Mud is the sound of a skeevy goth girl appropriating the house band of a Texan roadhouse and laying out her dark musings and angular atmospherics. The album opens with “Pebbles & Stones,” the closest to traditional country the album gets. Mandolins and banjos provide a loosely plunked backdrop for intermittent guitar squalls. The Blooze starts to go into effect on “Here We Are,” a fine, loping and spacious dirge complete with one of the most punishing and perfectly recorded bass lines I’ve ever heard. Unfortunately, this steady beat isn’t easily shaken, and it drags the middle of the album down into nondescript “rural contemporary” territory. Occasional cloudy keyboard riffs keep things from getting terribly monotonous, but it isn’t until the jazzy acoustic guitar/french horn combo of “No One” that it’s worth paying attention again. The only true gothic ode, “Your God,” pops up near the album’s close. Its scummy and gritty guitar shuffle is a perfect palette for Balint to deliver her hell-bound lines, “Your god is sick, your god’s a joke / the lovely tales and songs a pile of shit.”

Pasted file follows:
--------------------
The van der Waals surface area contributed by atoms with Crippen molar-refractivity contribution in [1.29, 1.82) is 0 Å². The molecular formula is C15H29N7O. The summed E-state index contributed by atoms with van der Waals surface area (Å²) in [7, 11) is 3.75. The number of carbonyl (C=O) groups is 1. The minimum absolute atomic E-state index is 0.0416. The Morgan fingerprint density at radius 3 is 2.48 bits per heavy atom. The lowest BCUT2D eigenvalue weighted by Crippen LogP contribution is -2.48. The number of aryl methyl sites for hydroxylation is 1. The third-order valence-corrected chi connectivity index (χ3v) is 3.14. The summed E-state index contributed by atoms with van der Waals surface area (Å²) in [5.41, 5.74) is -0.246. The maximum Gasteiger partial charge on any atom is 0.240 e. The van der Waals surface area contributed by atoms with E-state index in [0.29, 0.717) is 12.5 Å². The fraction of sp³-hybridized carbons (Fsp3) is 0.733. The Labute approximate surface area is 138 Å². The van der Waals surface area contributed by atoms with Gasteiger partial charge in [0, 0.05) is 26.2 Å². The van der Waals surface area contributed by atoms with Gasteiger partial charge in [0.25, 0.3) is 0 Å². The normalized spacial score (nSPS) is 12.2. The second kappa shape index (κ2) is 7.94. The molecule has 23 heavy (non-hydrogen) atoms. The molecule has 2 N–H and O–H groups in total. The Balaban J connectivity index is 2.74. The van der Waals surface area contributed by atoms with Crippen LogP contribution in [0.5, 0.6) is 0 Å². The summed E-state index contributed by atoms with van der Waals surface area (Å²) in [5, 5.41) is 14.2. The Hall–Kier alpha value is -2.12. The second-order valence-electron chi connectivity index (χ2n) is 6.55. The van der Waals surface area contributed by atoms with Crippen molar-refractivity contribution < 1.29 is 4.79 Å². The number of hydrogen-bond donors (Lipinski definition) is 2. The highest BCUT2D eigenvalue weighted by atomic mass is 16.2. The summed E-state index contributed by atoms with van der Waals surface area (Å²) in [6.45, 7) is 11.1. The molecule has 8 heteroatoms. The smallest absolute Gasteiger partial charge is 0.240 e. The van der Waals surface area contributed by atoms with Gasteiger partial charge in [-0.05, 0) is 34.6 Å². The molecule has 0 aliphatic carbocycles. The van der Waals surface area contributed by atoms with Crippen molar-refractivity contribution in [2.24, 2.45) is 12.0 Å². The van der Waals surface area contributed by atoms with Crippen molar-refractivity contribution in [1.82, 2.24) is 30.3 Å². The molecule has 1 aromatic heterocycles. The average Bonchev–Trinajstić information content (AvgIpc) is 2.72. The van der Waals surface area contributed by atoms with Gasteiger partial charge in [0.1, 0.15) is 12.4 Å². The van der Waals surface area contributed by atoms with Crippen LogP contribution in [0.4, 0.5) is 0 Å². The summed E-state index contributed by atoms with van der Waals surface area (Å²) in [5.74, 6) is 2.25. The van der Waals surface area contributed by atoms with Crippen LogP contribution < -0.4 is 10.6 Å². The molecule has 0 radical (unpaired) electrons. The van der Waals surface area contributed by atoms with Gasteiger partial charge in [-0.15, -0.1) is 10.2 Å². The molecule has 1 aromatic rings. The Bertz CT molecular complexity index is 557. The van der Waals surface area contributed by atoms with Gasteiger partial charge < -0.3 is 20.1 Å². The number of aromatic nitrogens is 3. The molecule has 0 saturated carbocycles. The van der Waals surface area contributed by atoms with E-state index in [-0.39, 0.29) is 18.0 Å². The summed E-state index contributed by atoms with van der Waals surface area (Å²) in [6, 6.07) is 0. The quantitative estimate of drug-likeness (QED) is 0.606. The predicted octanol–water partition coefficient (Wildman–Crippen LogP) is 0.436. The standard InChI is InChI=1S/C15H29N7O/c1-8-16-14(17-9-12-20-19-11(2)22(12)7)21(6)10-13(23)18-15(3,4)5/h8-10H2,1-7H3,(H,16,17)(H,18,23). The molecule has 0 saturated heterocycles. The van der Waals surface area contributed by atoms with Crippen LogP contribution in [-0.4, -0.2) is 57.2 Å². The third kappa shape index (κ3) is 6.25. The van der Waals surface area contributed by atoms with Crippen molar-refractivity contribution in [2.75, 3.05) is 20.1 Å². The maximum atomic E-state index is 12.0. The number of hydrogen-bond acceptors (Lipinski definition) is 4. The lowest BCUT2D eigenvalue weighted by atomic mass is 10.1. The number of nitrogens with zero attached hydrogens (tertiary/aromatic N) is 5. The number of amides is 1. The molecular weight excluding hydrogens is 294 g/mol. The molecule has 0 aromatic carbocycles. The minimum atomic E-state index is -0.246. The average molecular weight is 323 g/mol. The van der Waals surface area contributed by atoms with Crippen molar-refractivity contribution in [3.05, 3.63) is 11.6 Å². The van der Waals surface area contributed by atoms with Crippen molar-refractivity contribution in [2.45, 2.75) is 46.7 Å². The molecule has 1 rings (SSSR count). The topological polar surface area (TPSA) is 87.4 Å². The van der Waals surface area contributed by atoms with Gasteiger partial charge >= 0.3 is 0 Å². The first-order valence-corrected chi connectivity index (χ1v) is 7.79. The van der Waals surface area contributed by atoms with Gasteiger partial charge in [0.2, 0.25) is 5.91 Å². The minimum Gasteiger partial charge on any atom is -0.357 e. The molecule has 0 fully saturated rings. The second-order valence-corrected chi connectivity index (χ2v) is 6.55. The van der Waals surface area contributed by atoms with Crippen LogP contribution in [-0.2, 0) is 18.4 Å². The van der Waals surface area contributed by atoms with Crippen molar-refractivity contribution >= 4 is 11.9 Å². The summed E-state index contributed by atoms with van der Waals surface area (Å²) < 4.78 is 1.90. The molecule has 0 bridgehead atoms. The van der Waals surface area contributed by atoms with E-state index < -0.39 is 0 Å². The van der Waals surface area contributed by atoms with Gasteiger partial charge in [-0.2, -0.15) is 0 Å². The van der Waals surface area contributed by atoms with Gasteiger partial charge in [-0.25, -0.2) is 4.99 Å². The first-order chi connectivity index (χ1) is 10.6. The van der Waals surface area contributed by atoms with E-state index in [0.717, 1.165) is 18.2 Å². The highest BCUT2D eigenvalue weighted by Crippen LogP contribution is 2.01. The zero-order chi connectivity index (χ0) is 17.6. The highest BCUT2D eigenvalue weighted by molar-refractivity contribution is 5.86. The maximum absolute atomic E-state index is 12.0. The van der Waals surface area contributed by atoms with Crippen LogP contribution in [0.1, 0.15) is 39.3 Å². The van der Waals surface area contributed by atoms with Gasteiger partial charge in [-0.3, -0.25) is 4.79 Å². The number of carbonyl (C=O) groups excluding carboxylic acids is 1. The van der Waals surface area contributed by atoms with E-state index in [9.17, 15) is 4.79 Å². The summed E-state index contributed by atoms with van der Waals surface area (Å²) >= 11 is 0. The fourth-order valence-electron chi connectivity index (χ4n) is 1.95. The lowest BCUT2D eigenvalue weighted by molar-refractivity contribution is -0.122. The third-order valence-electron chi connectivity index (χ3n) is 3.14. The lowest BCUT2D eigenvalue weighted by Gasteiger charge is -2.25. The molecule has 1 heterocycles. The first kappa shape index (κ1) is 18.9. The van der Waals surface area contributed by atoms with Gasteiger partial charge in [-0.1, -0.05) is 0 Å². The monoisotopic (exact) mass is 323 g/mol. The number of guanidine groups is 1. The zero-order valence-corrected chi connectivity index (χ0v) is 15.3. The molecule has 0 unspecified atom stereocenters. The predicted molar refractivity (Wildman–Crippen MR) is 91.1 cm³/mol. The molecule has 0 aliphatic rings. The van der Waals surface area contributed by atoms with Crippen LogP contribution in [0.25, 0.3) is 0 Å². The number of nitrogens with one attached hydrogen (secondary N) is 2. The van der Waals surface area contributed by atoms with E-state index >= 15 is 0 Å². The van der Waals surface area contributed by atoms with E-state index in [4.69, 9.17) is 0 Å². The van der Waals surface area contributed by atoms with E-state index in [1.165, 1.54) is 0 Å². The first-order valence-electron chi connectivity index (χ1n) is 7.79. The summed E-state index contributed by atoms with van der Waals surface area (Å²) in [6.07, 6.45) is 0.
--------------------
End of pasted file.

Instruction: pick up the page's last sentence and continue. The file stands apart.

This is the kind of project that I admire in concept, but in actual delivery I’m not completely won over. There are some excellent songs on here, but the weak numbers easily outnumber the strong. Balint’s lack of innovation leads her to a rehashing, and ultimately, a diluting of her good ideas. Giving her the benefit of the doubt isn’t hard though. She’s already found a way to successfully marry goth and country. I imagine by her next release she’ll be able to weed out the inbred tracks long before they have a chance to mar her album.